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6 Dandruff ‘Facts’ You Know That Are Actually Wrong





Having dandruff can be a big hassle – it’s often itchy and irritating. Moreover, it can likewise be embarrassing since white flakes may sometimes fall off your head and straight to your shoulders.

It is often difficult to treat and, to make matters worse, there are a lot of misconceptions about dandruff out there. Here are the top 6 dandruff myths you’ve probably heard and believed.

1. Dandruff can be cured.


Source: humanhealth

This may come as a shock to some but no, dandruff cannot be cured. What you can only do with it is to try to manage it by using anti-dandruff shampoo or, for worse case scenarios, medicated shampoo.

Another thing you can do is to avoid consuming fatty foods. Instead, you should eat food filed with Vitamin B and Zinc such as bananas, chicken, eggs, oatmeal, and potatoes.

2. Dandruff is only found in the scalp.


Nope, the scalp isn’t the only place where flakes show up. You’d be surprised to know that some of them can be found on your eyebrows, forehead, or even the sides of your nose.

3. Exercising is only good for your body.


Surprise, surprise! Exercising isn’t only to keep your body fit but also to keep your scalp flake-free. Besides, physical activity promotes better blood circulation which then results to healthier skin – including your scalp.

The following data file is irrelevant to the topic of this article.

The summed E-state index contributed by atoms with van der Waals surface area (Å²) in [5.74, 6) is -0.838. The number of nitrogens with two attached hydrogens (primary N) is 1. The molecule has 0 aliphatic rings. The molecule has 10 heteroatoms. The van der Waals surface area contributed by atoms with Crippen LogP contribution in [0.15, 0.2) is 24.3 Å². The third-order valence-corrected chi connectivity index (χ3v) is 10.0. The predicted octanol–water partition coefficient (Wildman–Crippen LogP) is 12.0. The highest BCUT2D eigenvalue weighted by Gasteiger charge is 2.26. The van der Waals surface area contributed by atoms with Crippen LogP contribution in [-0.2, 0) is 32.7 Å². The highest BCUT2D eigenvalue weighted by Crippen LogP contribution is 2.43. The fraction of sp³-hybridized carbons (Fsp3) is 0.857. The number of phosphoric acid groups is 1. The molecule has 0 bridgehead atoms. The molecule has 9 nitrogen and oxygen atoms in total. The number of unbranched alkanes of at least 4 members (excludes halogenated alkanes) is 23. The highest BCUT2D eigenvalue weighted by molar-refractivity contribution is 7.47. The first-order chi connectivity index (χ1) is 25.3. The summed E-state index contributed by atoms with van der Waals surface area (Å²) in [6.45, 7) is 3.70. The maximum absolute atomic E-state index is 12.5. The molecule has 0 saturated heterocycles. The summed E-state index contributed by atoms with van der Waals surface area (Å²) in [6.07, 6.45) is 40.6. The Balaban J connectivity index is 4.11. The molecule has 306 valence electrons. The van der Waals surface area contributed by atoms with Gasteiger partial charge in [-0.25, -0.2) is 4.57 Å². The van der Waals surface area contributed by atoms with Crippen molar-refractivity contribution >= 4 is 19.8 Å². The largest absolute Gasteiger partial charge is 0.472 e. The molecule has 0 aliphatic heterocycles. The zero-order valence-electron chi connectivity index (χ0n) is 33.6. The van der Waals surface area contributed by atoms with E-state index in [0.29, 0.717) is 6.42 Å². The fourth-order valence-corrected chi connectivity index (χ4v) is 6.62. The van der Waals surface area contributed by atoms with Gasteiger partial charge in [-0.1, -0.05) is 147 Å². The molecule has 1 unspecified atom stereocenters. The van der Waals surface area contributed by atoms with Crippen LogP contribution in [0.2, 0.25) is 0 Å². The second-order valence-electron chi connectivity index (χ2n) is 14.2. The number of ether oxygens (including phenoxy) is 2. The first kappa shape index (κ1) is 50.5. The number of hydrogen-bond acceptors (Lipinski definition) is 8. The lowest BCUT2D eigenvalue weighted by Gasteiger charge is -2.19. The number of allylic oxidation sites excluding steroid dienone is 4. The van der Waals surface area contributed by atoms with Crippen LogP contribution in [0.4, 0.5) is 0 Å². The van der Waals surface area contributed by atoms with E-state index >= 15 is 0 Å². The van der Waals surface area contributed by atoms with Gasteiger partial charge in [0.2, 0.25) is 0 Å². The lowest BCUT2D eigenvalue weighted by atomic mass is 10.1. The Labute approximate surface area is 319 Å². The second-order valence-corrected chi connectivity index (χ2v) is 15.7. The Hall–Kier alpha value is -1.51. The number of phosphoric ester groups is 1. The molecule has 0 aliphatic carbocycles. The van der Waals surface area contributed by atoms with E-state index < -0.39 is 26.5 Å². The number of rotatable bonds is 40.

4. The temperature has nothing to do with your dandruff.


Source: cosmopolitan

Actually, it does. A change in temperature can make scalp dryness worse. For instance, walking outdoors under the blazing sun and then suddenly going inside an air-conditioned room can actually dry your scalp.

5. Dandruff is contagious.


Of course, it isn’t. Experts tell us that dandruff flakes are merely dead skin cells and they are not contagious in any way.

6. Scratching your itchy scalp is a good idea.


We’d hate to break this with you but scratching your head actually wouldn’t help your problem. In fact, it might only embarrass you, especially when you’re in public because scratching clumps dry skin together, resulting to falling dandruff flakes.

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